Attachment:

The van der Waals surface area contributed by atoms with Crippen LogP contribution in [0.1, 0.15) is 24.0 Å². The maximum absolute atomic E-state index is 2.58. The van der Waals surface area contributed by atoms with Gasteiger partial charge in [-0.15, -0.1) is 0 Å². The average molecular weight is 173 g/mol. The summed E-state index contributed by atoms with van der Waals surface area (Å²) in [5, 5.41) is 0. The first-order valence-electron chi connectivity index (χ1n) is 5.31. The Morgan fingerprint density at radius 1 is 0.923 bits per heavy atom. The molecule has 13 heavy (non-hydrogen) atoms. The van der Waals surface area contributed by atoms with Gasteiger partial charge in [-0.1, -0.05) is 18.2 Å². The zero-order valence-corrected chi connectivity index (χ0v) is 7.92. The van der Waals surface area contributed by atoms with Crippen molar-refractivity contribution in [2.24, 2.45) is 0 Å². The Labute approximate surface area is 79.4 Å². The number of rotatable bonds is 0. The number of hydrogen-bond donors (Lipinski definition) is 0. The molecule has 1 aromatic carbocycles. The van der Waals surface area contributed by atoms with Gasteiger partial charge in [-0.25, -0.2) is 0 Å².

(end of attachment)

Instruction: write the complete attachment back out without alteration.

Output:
The van der Waals surface area contributed by atoms with Crippen LogP contribution in [0.1, 0.15) is 24.0 Å². The maximum absolute atomic E-state index is 2.58. The van der Waals surface area contributed by atoms with Gasteiger partial charge in [-0.15, -0.1) is 0 Å². The average molecular weight is 173 g/mol. The summed E-state index contributed by atoms with van der Waals surface area (Å²) in [5, 5.41) is 0. The first-order valence-electron chi connectivity index (χ1n) is 5.31. The Morgan fingerprint density at radius 1 is 0.923 bits per heavy atom. The molecule has 13 heavy (non-hydrogen) atoms. The van der Waals surface area contributed by atoms with Gasteiger partial charge in [-0.1, -0.05) is 18.2 Å². The zero-order valence-corrected chi connectivity index (χ0v) is 7.92. The van der Waals surface area contributed by atoms with Crippen molar-refractivity contribution in [2.24, 2.45) is 0 Å². The Labute approximate surface area is 79.4 Å². The number of rotatable bonds is 0. The number of hydrogen-bond donors (Lipinski definition) is 0. The molecule has 1 aromatic carbocycles. The van der Waals surface area contributed by atoms with Gasteiger partial charge in [-0.25, -0.2) is 0 Å².